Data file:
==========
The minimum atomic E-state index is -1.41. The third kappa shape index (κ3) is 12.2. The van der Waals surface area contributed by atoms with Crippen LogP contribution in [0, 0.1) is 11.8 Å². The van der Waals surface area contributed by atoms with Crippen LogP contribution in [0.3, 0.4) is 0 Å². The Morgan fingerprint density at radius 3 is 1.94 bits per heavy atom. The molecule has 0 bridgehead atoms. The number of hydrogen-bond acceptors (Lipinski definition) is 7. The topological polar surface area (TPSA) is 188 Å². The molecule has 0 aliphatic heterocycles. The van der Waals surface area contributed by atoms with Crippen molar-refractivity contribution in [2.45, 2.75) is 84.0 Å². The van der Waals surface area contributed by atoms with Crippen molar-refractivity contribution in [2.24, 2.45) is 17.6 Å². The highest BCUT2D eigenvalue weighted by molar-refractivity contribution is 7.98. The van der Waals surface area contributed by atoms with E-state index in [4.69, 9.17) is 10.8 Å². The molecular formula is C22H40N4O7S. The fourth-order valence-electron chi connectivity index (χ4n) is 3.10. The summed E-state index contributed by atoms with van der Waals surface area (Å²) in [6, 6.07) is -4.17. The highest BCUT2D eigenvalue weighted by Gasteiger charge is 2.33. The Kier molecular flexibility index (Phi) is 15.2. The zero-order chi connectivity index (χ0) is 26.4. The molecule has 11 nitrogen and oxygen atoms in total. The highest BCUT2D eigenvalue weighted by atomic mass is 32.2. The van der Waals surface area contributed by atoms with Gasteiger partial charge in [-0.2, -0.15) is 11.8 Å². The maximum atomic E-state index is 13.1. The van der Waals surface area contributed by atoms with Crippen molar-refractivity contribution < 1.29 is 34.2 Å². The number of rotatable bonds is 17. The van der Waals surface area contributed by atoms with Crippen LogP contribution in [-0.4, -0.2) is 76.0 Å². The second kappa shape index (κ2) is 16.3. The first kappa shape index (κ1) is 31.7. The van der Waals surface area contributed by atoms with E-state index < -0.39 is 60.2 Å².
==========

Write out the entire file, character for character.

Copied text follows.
The minimum atomic E-state index is -1.41. The third kappa shape index (κ3) is 12.2. The van der Waals surface area contributed by atoms with Crippen LogP contribution in [0, 0.1) is 11.8 Å². The van der Waals surface area contributed by atoms with Crippen LogP contribution in [0.3, 0.4) is 0 Å². The Morgan fingerprint density at radius 3 is 1.94 bits per heavy atom. The molecule has 0 bridgehead atoms. The number of hydrogen-bond acceptors (Lipinski definition) is 7. The topological polar surface area (TPSA) is 188 Å². The molecule has 0 aliphatic heterocycles. The van der Waals surface area contributed by atoms with Crippen molar-refractivity contribution in [2.45, 2.75) is 84.0 Å². The van der Waals surface area contributed by atoms with Crippen molar-refractivity contribution in [2.24, 2.45) is 17.6 Å². The highest BCUT2D eigenvalue weighted by molar-refractivity contribution is 7.98. The van der Waals surface area contributed by atoms with E-state index in [4.69, 9.17) is 10.8 Å². The molecular formula is C22H40N4O7S. The fourth-order valence-electron chi connectivity index (χ4n) is 3.10. The summed E-state index contributed by atoms with van der Waals surface area (Å²) in [6, 6.07) is -4.17. The highest BCUT2D eigenvalue weighted by Gasteiger charge is 2.33. The Kier molecular flexibility index (Phi) is 15.2. The zero-order chi connectivity index (χ0) is 26.4. The molecule has 11 nitrogen and oxygen atoms in total. The highest BCUT2D eigenvalue weighted by atomic mass is 32.2. The van der Waals surface area contributed by atoms with Gasteiger partial charge in [-0.2, -0.15) is 11.8 Å². The maximum atomic E-state index is 13.1. The van der Waals surface area contributed by atoms with Crippen molar-refractivity contribution < 1.29 is 34.2 Å². The number of rotatable bonds is 17. The van der Waals surface area contributed by atoms with Crippen LogP contribution in [-0.4, -0.2) is 76.0 Å². The second kappa shape index (κ2) is 16.3. The first kappa shape index (κ1) is 31.7. The van der Waals surface area contributed by atoms with E-state index < -0.39 is 60.2 Å².